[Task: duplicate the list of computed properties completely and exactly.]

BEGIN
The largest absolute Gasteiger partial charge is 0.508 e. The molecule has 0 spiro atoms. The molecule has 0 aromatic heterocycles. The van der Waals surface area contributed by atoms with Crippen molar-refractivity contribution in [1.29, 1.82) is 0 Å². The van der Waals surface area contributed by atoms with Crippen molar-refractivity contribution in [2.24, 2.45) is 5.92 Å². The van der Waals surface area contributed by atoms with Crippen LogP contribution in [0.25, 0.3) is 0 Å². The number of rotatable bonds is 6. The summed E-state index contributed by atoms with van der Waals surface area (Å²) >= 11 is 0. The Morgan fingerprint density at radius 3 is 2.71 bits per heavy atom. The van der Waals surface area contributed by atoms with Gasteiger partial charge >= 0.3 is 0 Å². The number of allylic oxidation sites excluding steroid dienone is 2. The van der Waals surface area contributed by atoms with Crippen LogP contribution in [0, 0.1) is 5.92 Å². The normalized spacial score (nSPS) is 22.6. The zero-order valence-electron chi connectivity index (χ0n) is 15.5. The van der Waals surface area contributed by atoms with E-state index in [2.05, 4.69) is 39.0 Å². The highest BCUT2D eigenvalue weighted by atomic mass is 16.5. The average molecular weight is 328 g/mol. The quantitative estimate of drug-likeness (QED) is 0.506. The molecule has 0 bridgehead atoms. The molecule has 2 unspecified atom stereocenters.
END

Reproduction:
The largest absolute Gasteiger partial charge is 0.508 e. The molecule has 0 spiro atoms. The molecule has 0 aromatic heterocycles. The van der Waals surface area contributed by atoms with Crippen molar-refractivity contribution in [1.29, 1.82) is 0 Å². The van der Waals surface area contributed by atoms with Crippen molar-refractivity contribution in [2.24, 2.45) is 5.92 Å². The van der Waals surface area contributed by atoms with Crippen LogP contribution in [0.25, 0.3) is 0 Å². The number of rotatable bonds is 6. The summed E-state index contributed by atoms with van der Waals surface area (Å²) >= 11 is 0. The Morgan fingerprint density at radius 3 is 2.71 bits per heavy atom. The van der Waals surface area contributed by atoms with Gasteiger partial charge >= 0.3 is 0 Å². The number of allylic oxidation sites excluding steroid dienone is 2. The van der Waals surface area contributed by atoms with Crippen LogP contribution in [0, 0.1) is 5.92 Å². The normalized spacial score (nSPS) is 22.6. The zero-order valence-electron chi connectivity index (χ0n) is 15.5. The van der Waals surface area contributed by atoms with E-state index in [2.05, 4.69) is 39.0 Å². The highest BCUT2D eigenvalue weighted by atomic mass is 16.5. The average molecular weight is 328 g/mol. The quantitative estimate of drug-likeness (QED) is 0.506. The molecule has 0 bridgehead atoms. The molecule has 2 unspecified atom stereocenters.